As part of our expert panel question series, we have the following question for the month of March 2017 to our expert panel members.
Cyberattacks has no boundaries and hackers usually collaborate across boundaries, while law enforcement agencies not. How can we collaborate at global level to fight against these new type of attacks with no boundaries?
CO-FOUNDER AND CEO, EventTracker
Defending the network today requires both a detailed understanding of the internal assets and tactics, techniques and procedures that are prevalent with attackers. Threat intelligence sharing via global threat feeds is an excellent resource to identify known bad actors and attack vectors. These feeds provide indicators of compromise (IOCs) that defenders can immediately put to use.
Examples of IOCs include:
- Behavior anomalies
- Process whitelists
- IP Internal whitelists
- Internal blacklists
- Honeynets (or internal lures)
- Contributions from your own security analysts, as well as analysts at customer sites
However, a challenge with these feeds is relevance to your local network. A superior and more targeted approach is to use a blend of global threat feeds along with community and local feeds. This collection is best maintained in a threat intelligence platform, which is designed for this purpose.
Knowing that some of these IOCs will be relevant to other defenders in your community, a standard way of sharing these is important. STIX/TAXII are industry efforts to standardize and encourage such sharing.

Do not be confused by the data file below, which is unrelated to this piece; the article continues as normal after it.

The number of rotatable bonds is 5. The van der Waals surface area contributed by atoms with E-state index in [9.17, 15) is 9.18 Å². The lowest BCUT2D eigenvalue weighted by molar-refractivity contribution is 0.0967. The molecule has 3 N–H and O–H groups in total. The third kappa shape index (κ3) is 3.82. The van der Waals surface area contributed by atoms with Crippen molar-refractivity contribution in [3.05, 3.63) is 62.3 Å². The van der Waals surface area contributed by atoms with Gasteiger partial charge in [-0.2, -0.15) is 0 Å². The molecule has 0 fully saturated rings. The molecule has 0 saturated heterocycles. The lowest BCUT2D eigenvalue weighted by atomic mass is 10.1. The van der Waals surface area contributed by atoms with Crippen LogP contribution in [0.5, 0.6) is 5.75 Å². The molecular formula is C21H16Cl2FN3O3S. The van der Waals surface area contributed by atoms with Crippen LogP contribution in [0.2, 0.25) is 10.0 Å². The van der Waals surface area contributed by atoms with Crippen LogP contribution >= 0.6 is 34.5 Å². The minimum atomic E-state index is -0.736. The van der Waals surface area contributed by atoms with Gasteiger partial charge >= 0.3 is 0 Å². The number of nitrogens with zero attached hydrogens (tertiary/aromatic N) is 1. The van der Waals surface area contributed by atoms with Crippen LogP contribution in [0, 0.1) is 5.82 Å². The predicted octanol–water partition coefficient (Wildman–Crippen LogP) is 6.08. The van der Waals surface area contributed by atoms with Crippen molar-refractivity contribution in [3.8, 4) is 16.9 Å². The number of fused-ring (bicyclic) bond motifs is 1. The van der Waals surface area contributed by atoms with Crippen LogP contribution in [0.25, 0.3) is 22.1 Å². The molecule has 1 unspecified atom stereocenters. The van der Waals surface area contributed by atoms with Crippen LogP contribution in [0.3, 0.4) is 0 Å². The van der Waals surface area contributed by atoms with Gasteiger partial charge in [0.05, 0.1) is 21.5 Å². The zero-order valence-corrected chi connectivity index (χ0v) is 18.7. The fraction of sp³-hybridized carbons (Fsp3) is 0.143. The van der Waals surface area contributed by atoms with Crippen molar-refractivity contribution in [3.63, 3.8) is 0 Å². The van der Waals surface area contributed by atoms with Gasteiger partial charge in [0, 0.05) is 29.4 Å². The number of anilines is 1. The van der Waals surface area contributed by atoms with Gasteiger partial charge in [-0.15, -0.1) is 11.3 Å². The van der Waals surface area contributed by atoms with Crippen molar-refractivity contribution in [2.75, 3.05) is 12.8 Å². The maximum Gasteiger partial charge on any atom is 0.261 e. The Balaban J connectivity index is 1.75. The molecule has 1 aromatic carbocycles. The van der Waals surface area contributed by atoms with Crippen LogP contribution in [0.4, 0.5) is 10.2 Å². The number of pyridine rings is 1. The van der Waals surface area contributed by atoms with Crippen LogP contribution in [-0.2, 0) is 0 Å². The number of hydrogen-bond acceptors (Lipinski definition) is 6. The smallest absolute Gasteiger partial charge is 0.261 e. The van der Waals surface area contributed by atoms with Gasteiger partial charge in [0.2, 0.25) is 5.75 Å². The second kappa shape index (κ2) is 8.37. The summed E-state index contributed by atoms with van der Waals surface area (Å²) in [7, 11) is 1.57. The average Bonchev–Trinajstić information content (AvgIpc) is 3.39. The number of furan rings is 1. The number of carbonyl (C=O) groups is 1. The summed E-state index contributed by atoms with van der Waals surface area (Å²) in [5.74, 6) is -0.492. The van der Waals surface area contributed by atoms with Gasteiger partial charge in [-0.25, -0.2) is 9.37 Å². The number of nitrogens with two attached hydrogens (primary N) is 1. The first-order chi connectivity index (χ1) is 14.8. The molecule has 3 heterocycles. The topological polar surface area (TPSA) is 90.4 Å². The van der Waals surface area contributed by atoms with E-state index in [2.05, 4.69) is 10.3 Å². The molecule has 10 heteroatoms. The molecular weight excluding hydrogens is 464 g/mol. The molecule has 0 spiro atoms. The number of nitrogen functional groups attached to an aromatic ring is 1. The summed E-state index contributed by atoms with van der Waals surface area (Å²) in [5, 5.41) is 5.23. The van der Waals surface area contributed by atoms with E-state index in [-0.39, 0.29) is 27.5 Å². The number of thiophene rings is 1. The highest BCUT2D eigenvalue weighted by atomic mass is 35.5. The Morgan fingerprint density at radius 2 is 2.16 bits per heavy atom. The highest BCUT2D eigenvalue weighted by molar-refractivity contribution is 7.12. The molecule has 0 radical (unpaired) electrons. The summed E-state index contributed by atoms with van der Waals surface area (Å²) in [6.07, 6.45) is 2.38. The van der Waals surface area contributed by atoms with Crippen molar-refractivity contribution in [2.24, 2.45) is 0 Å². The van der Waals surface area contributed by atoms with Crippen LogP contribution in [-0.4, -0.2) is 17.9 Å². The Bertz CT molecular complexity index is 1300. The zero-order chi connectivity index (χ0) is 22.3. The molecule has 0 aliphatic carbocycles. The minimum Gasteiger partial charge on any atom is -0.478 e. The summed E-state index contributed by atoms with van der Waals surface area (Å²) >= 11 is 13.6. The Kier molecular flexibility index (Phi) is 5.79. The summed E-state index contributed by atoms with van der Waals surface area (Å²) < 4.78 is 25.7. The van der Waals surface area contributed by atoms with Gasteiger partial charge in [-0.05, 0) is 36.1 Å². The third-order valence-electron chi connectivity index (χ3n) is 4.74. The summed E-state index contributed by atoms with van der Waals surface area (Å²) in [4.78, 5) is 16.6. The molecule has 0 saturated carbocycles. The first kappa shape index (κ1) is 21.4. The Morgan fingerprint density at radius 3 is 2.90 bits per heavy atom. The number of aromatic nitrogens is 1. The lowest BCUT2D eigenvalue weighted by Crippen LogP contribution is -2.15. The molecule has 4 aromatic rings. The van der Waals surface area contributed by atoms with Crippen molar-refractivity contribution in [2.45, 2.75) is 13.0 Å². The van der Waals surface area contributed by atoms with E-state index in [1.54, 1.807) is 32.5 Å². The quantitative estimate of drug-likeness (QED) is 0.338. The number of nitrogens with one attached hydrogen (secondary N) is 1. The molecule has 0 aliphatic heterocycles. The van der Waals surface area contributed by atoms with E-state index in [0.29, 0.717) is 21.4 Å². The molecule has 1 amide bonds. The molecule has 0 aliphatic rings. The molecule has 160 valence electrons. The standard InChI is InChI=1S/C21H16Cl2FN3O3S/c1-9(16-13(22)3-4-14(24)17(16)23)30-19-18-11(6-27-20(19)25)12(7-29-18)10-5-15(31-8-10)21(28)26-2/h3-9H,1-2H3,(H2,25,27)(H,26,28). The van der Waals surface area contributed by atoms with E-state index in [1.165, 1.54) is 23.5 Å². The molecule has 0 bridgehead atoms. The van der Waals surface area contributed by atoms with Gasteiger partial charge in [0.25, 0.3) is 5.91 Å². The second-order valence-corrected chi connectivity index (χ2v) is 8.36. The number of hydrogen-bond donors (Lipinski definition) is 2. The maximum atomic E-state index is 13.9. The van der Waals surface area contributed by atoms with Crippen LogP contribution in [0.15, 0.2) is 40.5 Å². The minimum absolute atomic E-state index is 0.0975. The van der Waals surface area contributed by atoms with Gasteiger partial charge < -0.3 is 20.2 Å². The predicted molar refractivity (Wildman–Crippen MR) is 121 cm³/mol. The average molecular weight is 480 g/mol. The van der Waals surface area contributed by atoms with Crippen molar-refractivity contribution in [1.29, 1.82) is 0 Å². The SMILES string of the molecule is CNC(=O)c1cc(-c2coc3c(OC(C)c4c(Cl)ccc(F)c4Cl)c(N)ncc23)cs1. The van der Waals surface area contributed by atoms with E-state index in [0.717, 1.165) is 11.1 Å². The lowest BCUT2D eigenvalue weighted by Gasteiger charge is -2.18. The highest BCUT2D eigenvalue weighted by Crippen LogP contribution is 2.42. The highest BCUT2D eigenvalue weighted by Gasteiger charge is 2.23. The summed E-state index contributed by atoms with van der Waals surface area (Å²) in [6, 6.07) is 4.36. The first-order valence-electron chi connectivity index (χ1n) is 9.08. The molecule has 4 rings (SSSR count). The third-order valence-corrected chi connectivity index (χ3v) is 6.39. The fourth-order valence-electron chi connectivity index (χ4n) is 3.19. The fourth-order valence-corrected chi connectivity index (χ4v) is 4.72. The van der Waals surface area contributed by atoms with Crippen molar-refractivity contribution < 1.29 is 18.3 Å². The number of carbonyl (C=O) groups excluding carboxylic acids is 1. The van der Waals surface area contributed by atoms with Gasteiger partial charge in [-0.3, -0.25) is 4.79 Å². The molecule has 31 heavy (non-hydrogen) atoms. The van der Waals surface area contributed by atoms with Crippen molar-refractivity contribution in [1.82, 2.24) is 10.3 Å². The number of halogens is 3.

Machine-to-machine sharing is necessary, but person-to-person collaboration shouldn’t be forgotten. Experiences can be shared in forums such as White Hat, industry groups (ex. FSISAC, Educause), public/private partnerships (ex. InfraGard) and vendor-supported user groups.
Rebecca Herold – CIPM, CIPP/IT, CIPP/US, CISSP, CISM, CISA, FLMI
Co-Founder & President, SIMBUS; and Founder & CEO, The Privacy Professor
Indeed, everyone on this planet all part of the large cyberworld. As history has proven, though, law enforcement agencies usually tend to want to keep their data to themselves, and not share. Governments use the data for their nation state probes and hacks. Effective collaboration will not occur through government or law enforcement agencies or initiatives. Especially with our current state of international distrust and nation state hacking activities. The trust necessary for collaboration simply does not exist, and will not be established any time soon through such agencies.
To date the organizations that have been most cooperative with regard to cybersecurity are those that have wide international membership that are not sponsored by governments, such as ISACA and (ISC)2. International standards organizations, such as ISO/IEC, IEEE and ACM, are also good sources of international cooperation. Such organizations already collaborate with multi-national members in their working groups to create a wide variety of other types of cyber security and privacy frameworks, standards, and other work products. This history of sharing and cooperation provides a strong basis from which to build an effective and valuable international cybercrime-fighting body of information security experts. These organizations already have experience in creating and implementing policies, procedures, standards and tools; such experience would be valuable in creating these same types of work products for fighting and responding to cross-boundary cyber attacks.
You can read our expert panel members biographies here.